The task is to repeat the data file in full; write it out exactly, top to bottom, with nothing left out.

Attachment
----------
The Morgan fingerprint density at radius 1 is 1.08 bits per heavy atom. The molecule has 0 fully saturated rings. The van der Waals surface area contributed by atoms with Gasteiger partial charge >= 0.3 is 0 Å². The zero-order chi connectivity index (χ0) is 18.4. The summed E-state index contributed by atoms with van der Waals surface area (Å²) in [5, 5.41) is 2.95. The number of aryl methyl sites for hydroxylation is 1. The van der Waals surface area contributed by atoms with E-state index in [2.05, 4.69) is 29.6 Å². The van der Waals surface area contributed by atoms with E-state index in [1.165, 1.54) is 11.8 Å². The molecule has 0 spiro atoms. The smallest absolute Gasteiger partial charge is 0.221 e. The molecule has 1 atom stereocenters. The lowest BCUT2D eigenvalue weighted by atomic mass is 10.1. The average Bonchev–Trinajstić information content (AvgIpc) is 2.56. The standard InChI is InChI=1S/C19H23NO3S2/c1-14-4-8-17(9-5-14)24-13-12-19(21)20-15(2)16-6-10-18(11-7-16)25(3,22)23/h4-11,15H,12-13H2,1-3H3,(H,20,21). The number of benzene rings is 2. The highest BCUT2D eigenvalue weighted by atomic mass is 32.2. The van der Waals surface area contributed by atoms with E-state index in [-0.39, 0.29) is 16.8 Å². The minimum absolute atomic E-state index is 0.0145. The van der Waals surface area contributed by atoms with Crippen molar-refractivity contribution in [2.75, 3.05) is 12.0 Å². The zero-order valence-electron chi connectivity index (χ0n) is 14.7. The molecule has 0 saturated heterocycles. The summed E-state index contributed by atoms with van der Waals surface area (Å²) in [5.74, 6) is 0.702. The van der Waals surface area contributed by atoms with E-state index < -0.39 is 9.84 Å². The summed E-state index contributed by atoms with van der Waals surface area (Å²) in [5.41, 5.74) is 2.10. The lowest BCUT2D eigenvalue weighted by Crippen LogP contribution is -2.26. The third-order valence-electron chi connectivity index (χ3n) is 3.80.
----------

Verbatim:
The Morgan fingerprint density at radius 1 is 1.08 bits per heavy atom. The molecule has 0 fully saturated rings. The van der Waals surface area contributed by atoms with Gasteiger partial charge >= 0.3 is 0 Å². The zero-order chi connectivity index (χ0) is 18.4. The summed E-state index contributed by atoms with van der Waals surface area (Å²) in [5, 5.41) is 2.95. The number of aryl methyl sites for hydroxylation is 1. The van der Waals surface area contributed by atoms with E-state index in [2.05, 4.69) is 29.6 Å². The van der Waals surface area contributed by atoms with E-state index in [1.165, 1.54) is 11.8 Å². The molecule has 0 spiro atoms. The smallest absolute Gasteiger partial charge is 0.221 e. The molecule has 1 atom stereocenters. The lowest BCUT2D eigenvalue weighted by atomic mass is 10.1. The average Bonchev–Trinajstić information content (AvgIpc) is 2.56. The standard InChI is InChI=1S/C19H23NO3S2/c1-14-4-8-17(9-5-14)24-13-12-19(21)20-15(2)16-6-10-18(11-7-16)25(3,22)23/h4-11,15H,12-13H2,1-3H3,(H,20,21). The number of benzene rings is 2. The highest BCUT2D eigenvalue weighted by atomic mass is 32.2. The van der Waals surface area contributed by atoms with E-state index in [-0.39, 0.29) is 16.8 Å². The minimum absolute atomic E-state index is 0.0145. The van der Waals surface area contributed by atoms with Crippen molar-refractivity contribution in [2.75, 3.05) is 12.0 Å². The zero-order valence-electron chi connectivity index (χ0n) is 14.7. The molecule has 0 saturated heterocycles. The summed E-state index contributed by atoms with van der Waals surface area (Å²) in [5.74, 6) is 0.702. The van der Waals surface area contributed by atoms with E-state index < -0.39 is 9.84 Å². The summed E-state index contributed by atoms with van der Waals surface area (Å²) in [5.41, 5.74) is 2.10. The lowest BCUT2D eigenvalue weighted by Crippen LogP contribution is -2.26. The third-order valence-electron chi connectivity index (χ3n) is 3.80.